Specialized Education Staff
Special education teachers and related service providers in the school district work with children who have a wide range of abilities and disabilities. Our dedicated, knowledgeable, and caring staff teach strategies and skills in a supportive environment which challenges all students and promotes learning. Strong collaboration with regular education staff is a concerted effort to provide services to students in the most inclusive manner, which benefits all students within the class setting. Providing consultation, collaboration, and direct instruction special education staff across the district provides students with special education services in their least restrictive environment.
Review the roles and responsibilities of licensed staff who teach students with special education needs in the district. To locate or reach one of our professionals, please see role descriptions and contact information below. View the organizational chart showing key roles within the special education process.
Assistive technology must be considered for all children with an Individualize Education Program and be provided for students who require it. This is to provide access to appropriate tools and in order to receive a free, appropriate public education. Assistive technology can be as simple as a pencil grip or as complex as a voice-activated computer. An assistive technology consultant can provide support to IEP teams by evaluating, acquiring, training, and implementing technology strategies for students with disabilities. IEP team members will contact the AT team when consultation is needed to explore technology options that will promote student progress towards IEP goals and objectives.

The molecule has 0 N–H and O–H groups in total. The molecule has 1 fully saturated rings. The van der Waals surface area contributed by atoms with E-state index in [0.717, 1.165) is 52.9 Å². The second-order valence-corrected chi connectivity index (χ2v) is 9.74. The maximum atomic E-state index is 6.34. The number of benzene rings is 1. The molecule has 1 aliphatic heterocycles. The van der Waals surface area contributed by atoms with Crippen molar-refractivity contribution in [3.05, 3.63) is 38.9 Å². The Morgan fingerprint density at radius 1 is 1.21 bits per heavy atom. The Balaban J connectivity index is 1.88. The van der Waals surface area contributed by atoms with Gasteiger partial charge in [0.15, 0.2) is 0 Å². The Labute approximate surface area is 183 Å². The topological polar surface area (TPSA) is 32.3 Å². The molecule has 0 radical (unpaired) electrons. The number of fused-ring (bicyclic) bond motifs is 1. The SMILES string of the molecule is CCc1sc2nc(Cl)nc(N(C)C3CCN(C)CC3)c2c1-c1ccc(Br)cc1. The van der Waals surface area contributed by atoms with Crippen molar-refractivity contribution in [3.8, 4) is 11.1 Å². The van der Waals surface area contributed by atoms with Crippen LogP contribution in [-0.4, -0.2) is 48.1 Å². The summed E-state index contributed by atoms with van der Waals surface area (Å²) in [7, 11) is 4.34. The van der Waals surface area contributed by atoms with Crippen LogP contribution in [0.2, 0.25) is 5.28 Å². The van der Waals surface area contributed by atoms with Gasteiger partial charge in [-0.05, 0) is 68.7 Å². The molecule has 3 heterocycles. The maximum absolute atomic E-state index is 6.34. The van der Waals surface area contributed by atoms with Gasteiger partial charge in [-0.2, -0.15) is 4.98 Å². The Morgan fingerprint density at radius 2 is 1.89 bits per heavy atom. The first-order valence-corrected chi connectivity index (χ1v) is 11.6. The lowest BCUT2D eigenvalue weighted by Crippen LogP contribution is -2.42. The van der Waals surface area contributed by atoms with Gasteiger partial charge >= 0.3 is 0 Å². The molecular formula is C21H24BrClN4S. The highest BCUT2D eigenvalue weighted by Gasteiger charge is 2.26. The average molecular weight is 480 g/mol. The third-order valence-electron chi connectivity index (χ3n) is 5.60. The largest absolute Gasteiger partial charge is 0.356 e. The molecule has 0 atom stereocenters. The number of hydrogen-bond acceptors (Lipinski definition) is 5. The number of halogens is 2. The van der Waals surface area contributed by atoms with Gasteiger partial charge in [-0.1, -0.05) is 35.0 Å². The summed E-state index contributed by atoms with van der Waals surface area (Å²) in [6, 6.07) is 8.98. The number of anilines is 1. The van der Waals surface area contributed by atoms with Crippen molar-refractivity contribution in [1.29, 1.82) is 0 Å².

Services and supports may include providing an overview of information or training related to Assistive technology to IEP team members, evaluate Assistive technology needs for students both informal or formal, acquire Assistive technology and devices, support Assistive technology trials of devices or equipment, and train students in the use and care of the device.
A district behavior specialist works primarily with students receiving specialized educational services who have significant behavioral needs. Students are referred by their building special education team. The behavior specialist works with the student and their teachers to assess their needs and develop a behavior intervention plan.
Specialized Services coordinators support and coach special education staff in acquiring due process skills necessary to be in full compliance with state and federal law related to IEP’s and Evaluations. This includes receiving and processing referrals for initial comprehensive educational evaluations. They provide on-site support for special teachers and paraprofessionals and support staff in making appropriate referrals to related service providers. The coordinator serves as a liaison to the Intervention Planning Process (iTeam) and facilitate special education team meetings, including Child Study Discussions. They also guide the scheduling process for team teaching and resource models providing a full continuum of services. This is in collaboration with parents, administration, teachers, and support staff regarding due process and programming options.